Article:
“It is fitting that as we celebrate the 100th anniversary of women’s suffrage, NASA has announced the name of their new Wide Field Infrared Space Telescope (WFIRST) in honor of Dr. Nancy Roman, the Mother of Hubble — well deserved,” says former Maryland senator Barbara Mikulski. “It recognizes the incredible achievements of women in science and moves us even closer to no more hidden figures and no more hidden galaxies.”

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“It is because of Nancy Grace Roman’s leadership and vision that NASA became a pioneer in astrophysics and launched Hubble, the world’s most powerful and productive space telescope,” says NASA administrator Jim Bridenstine.

Expected to launch in 2027, the telescope will survey millions of galaxies, building a map of our cosmological neighborhood. Astronomers hope to use the distribution of galaxies to tease out the evolution of dark energy. As a bonus, the instrument will also use gravitational microlensing — tiny changes in background starlight — to discover potentially millions of exoplanets.

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The telescope has a panoramic field of view more than 100 times greater than the JWST’s. During its first five years, Roman will image more than 50 times as much sky as the Hubble Space Telescope covered in its first 30 years. That will allow it to make the first wide-field infrared maps of the sky. It is hoped this will help solve mysteries like the true identity of dark matter and dark energy.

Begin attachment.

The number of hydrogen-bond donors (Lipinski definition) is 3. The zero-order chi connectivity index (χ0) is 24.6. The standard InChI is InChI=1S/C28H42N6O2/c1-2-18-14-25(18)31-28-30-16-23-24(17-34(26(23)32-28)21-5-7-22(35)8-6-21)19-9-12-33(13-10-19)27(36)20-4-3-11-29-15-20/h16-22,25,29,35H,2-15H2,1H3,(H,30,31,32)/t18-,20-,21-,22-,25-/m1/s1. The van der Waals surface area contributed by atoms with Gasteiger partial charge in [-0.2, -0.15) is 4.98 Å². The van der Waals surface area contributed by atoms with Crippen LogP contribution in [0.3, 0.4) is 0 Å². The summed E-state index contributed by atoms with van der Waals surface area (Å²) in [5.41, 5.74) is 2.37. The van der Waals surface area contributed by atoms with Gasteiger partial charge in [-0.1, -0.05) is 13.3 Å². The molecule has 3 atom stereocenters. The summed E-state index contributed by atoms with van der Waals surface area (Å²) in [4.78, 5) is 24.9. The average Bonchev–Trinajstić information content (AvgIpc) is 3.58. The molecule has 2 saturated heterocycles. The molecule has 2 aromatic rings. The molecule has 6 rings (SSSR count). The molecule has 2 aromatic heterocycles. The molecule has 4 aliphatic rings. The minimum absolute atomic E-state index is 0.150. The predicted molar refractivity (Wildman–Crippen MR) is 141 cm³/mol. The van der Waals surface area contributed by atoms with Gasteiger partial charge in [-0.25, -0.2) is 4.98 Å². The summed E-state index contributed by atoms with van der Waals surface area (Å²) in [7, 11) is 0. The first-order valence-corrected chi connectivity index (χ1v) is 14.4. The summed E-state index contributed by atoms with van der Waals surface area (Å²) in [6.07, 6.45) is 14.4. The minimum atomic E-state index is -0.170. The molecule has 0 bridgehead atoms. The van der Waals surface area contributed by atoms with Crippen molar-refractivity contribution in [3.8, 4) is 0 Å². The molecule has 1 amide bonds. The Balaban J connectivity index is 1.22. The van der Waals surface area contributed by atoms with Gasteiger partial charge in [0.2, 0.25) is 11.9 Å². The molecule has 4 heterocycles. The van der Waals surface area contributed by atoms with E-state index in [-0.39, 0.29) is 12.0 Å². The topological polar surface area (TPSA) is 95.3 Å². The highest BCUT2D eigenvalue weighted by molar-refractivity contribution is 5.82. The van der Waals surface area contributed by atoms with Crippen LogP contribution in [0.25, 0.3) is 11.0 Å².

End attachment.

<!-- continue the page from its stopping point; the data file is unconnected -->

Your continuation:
Expected launch date: 2034

LISA, a mission led by the European Space Agency, will be a much larger gravitational wave detector than existing ground-based ones. It will consist of three spacecraft positioned 2.5 million kilometres apart in a triangular formation. This space detector will be sensitive to gravitational waves with extremely low frequencies. Among other things, it could allow us to spot planets in other galaxies just from the subtle way in which they influence the gravitational waves produced by their parent stars.

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The Laser Interferometer Space Antenna (LISA) is a space-based gravitational wave observatory. Led by the European Space Agency, it will target gravitational wave sources that ground-based detectors can’t, like colliding supermassive black holes and the mergers of compact objects within our own galaxy. LISA is a formation of three satellites, all orbiting the sun together while maintaining a separation of about 1.5 miles (2.5 million km).

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By continually bouncing lasers between them, the satellites can measure any slight changes to their distance, especially if gravitational waves come washing through. The observatory is targeted for launch in 2034.

About the author

Naqvi Syed

Naqvi Syed is is a freelance journalist who has contributed to several publications, including Spacepsychiatrist. He tackles topics like spaceflight, diversity, science fiction, astronomy and gaming to help others explore the universe. He works with Spacepsychiatrist from a long time.